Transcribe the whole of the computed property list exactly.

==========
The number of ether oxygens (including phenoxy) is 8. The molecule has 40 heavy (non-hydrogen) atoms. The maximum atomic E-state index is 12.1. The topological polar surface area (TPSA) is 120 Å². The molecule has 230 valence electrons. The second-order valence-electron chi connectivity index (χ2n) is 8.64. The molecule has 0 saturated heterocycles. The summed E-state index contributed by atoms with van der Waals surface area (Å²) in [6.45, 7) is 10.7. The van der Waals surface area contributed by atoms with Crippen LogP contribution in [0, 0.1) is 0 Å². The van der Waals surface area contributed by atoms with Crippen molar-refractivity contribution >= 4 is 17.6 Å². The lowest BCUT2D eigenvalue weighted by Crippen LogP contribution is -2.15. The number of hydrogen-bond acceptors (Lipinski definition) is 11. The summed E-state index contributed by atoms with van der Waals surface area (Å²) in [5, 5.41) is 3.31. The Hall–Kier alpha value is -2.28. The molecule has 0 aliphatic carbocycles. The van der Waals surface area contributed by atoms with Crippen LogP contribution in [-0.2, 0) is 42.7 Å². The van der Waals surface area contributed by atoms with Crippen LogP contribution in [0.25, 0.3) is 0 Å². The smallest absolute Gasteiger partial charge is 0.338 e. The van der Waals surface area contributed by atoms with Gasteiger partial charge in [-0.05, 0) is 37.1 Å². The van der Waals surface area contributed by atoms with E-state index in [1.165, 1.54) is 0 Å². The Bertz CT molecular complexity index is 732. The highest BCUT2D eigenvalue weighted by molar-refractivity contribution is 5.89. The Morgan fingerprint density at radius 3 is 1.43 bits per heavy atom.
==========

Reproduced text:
The number of ether oxygens (including phenoxy) is 8. The molecule has 40 heavy (non-hydrogen) atoms. The maximum atomic E-state index is 12.1. The topological polar surface area (TPSA) is 120 Å². The molecule has 230 valence electrons. The second-order valence-electron chi connectivity index (χ2n) is 8.64. The molecule has 0 saturated heterocycles. The summed E-state index contributed by atoms with van der Waals surface area (Å²) in [6.45, 7) is 10.7. The van der Waals surface area contributed by atoms with Crippen LogP contribution in [0, 0.1) is 0 Å². The van der Waals surface area contributed by atoms with Crippen molar-refractivity contribution >= 4 is 17.6 Å². The lowest BCUT2D eigenvalue weighted by Crippen LogP contribution is -2.15. The number of hydrogen-bond acceptors (Lipinski definition) is 11. The summed E-state index contributed by atoms with van der Waals surface area (Å²) in [5, 5.41) is 3.31. The Hall–Kier alpha value is -2.28. The molecule has 0 aliphatic carbocycles. The van der Waals surface area contributed by atoms with Crippen LogP contribution in [-0.2, 0) is 42.7 Å². The van der Waals surface area contributed by atoms with Crippen LogP contribution in [0.25, 0.3) is 0 Å². The smallest absolute Gasteiger partial charge is 0.338 e. The van der Waals surface area contributed by atoms with Gasteiger partial charge in [-0.05, 0) is 37.1 Å². The van der Waals surface area contributed by atoms with E-state index in [1.165, 1.54) is 0 Å². The Bertz CT molecular complexity index is 732. The highest BCUT2D eigenvalue weighted by molar-refractivity contribution is 5.89. The Morgan fingerprint density at radius 3 is 1.43 bits per heavy atom.